One of the joys of Twitter is that people one follows often point to things that one would otherwise have missed. It was by that route that I became aware of the work of Chris Atherton. She is a specialist in visual perception, cognition and presentation skills. I first encountered her work when someone pointed me to her Slideshare presentation, “Visual attention: a psychologist’s perspective”, which provides a high-level overview of the issue of cognitive load in presentations.
Chris’s blog is full of valuable insights, as is her twitterstream. Her recent post on giving presentations is a great example. I especially like the way it starts — she was going to send some thoughts about presentations to a friend, but it got out of hand.
So instead of sending my friend an email, I wrote this blog post. It’s ostensibly about the mistakes students make when they give presentations, but really it’s about how the only rules you need to know about giving a good presentation are the ones about human attention.
It’s a great post, and full of really usable advice. Unlike many pontificators about Powerpoint, Chris shuns all those rules about structure.
Knowing which rules to follow and which to break is mostly a matter of practice and experience — which you may not have. So ignore, or at least treat with extreme suspicion, anything that sounds like a rule. Common rules include:
- Use X lines of text/bullet-points per slide
- Plan one slide for every N seconds of your talk
- The 10/20/30 rule
These all sound perfectly sensible, but the trouble with rules is that people cling to them for reassurance, and what was originally intended as a guideline quickly becomes a noose.
Ultimately, good presenters just need to bear one thing in mind:
Concentrate on the rules of attention. The thing you most want during a presentation is people’s attention, so everything you do and say has to be about capturing that, and then keeping it. The rules of attention are more or less universal, easier to demonstrate empirically than rules about specific slide formats, and can be neatly summarised as follows: people get bored easily.
Chris then elaborates on what some of those rules are. I would summarise them here, but that would deprive you of the experience of reading her post and the excellent comments on it. I just want to single out one of those comments because it threw something into sharp focus for me.
A thesis should be expressed in the form of a proposition – i.e. a sentence – the simpler and shorter the better! – that asserts or denies something about the content. ‘My holiday in Italy’ isn’t propositional; whereas ‘holidays in Italy are a nightmare’ is. It’s good to think of your proposition in the following way. Imagine you’re about to give your presentation when the fire-alarm suddenly goes off. Now you find yourself with only 30 seconds in which to sum up the point of your presentation – what you say in those 30 seconds should be your proposition.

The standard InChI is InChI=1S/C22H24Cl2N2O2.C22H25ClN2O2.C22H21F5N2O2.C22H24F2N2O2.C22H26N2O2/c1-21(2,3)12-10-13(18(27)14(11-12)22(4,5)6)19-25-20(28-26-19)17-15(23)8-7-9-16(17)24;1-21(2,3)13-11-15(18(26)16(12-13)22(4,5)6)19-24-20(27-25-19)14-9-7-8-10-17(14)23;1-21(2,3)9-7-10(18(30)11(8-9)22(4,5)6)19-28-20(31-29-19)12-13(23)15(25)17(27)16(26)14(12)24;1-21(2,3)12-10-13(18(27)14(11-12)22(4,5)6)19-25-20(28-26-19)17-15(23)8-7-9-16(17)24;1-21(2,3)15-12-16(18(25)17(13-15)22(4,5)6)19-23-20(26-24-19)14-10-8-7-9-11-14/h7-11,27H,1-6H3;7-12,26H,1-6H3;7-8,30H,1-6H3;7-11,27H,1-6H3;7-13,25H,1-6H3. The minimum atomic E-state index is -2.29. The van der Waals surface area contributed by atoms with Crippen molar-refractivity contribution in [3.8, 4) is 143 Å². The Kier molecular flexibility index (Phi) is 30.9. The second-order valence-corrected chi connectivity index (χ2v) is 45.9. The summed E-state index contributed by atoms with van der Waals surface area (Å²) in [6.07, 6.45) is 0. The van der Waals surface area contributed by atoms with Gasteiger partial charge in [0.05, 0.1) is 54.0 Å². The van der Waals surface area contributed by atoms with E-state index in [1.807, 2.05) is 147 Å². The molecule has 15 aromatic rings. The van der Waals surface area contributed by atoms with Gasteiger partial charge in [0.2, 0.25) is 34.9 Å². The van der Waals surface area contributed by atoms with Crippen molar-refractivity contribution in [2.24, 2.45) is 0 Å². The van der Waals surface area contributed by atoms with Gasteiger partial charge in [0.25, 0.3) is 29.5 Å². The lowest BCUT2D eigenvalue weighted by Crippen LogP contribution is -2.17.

Reading this, I was reminded of Robert McKee’s Story, and of the experience of watching a good comedian. In his exposition of good screenwriting McKee is clear that the script needs to hold the audience’s attention (the theme of bonding with the audience runs through the book), and that it often does that by tantalising the audience. Here he is at the very start of the book, for example:
When talented people write badly it’s generally for one of two reasons: Either they’re blinded by an idea they feel compelled to prove or they’re driven by an emotion they must express. When talented people write well, it is generally for this reason: They’re moved by a desire to touch the audience.
No film can be made to work without an understanding of the reactions and anticipations of the audience. You must shape your story in a way that both expresses your vision and satisfies the audience’s desires. The audience is a force as determining of story as any other element. For without it, the creative act is pointless.
A good stand-up comedian often does a similar thing. For example, here (jump to 3’33” for the relevant section) is Alun Cochrane sharing his thoughts on trains, peaches and Red Bull (depending on where you work, this may contain language that is NSFW):
The way he builds the scenario layer by layer retains the audience’s attention and even allows him room for digressions. It is a lesson worth learning. Few comedians or screenplays use bullet points to make their point (apart from the rare examples where bullet points are the point). They command attention by tantalising, asking questions without obvious answers, by engaging the audience’s brains.
Getting attention isn’t just a necessity for scriptwriters, comedians or lecturers. I think anyone who has a message to convey, in whatever format, (including driving organisational change) needs to be good at this.